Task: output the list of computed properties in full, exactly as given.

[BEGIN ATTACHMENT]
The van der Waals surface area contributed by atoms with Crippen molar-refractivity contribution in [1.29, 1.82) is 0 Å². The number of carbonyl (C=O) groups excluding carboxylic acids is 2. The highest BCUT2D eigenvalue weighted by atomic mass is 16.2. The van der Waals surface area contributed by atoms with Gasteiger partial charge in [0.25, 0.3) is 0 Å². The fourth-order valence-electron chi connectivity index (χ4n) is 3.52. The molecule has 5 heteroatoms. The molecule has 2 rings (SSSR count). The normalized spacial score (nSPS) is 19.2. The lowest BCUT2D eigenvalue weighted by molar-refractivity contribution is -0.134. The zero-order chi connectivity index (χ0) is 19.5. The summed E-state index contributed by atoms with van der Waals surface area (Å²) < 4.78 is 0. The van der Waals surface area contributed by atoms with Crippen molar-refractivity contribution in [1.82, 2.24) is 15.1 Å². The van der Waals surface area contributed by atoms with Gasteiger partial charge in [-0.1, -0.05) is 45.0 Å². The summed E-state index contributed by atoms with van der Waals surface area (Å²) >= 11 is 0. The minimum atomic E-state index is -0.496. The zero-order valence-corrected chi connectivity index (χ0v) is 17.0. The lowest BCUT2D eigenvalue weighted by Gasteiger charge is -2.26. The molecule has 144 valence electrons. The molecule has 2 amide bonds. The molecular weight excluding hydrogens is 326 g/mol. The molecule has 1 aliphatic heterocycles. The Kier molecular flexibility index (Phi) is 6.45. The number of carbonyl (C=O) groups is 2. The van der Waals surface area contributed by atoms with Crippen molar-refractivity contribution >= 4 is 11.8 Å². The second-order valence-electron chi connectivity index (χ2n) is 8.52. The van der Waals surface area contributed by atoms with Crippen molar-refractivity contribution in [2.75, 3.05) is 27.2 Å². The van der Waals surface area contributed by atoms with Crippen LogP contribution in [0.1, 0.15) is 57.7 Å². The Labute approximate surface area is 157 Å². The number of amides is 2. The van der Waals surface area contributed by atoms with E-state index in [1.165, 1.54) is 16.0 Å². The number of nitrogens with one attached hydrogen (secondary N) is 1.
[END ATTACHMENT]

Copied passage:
The van der Waals surface area contributed by atoms with Crippen molar-refractivity contribution in [1.29, 1.82) is 0 Å². The number of carbonyl (C=O) groups excluding carboxylic acids is 2. The highest BCUT2D eigenvalue weighted by atomic mass is 16.2. The van der Waals surface area contributed by atoms with Gasteiger partial charge in [0.25, 0.3) is 0 Å². The fourth-order valence-electron chi connectivity index (χ4n) is 3.52. The molecule has 5 heteroatoms. The molecule has 2 rings (SSSR count). The normalized spacial score (nSPS) is 19.2. The lowest BCUT2D eigenvalue weighted by molar-refractivity contribution is -0.134. The zero-order chi connectivity index (χ0) is 19.5. The summed E-state index contributed by atoms with van der Waals surface area (Å²) < 4.78 is 0. The van der Waals surface area contributed by atoms with Crippen molar-refractivity contribution in [1.82, 2.24) is 15.1 Å². The van der Waals surface area contributed by atoms with Gasteiger partial charge in [-0.1, -0.05) is 45.0 Å². The summed E-state index contributed by atoms with van der Waals surface area (Å²) >= 11 is 0. The minimum atomic E-state index is -0.496. The zero-order valence-corrected chi connectivity index (χ0v) is 17.0. The lowest BCUT2D eigenvalue weighted by Gasteiger charge is -2.26. The molecule has 144 valence electrons. The molecule has 2 amide bonds. The molecular weight excluding hydrogens is 326 g/mol. The molecule has 1 aliphatic heterocycles. The Kier molecular flexibility index (Phi) is 6.45. The number of carbonyl (C=O) groups is 2. The van der Waals surface area contributed by atoms with Crippen molar-refractivity contribution >= 4 is 11.8 Å². The second-order valence-electron chi connectivity index (χ2n) is 8.52. The van der Waals surface area contributed by atoms with Crippen molar-refractivity contribution in [2.75, 3.05) is 27.2 Å². The van der Waals surface area contributed by atoms with Crippen LogP contribution in [0.1, 0.15) is 57.7 Å². The Labute approximate surface area is 157 Å². The number of amides is 2. The van der Waals surface area contributed by atoms with E-state index in [1.165, 1.54) is 16.0 Å². The number of nitrogens with one attached hydrogen (secondary N) is 1.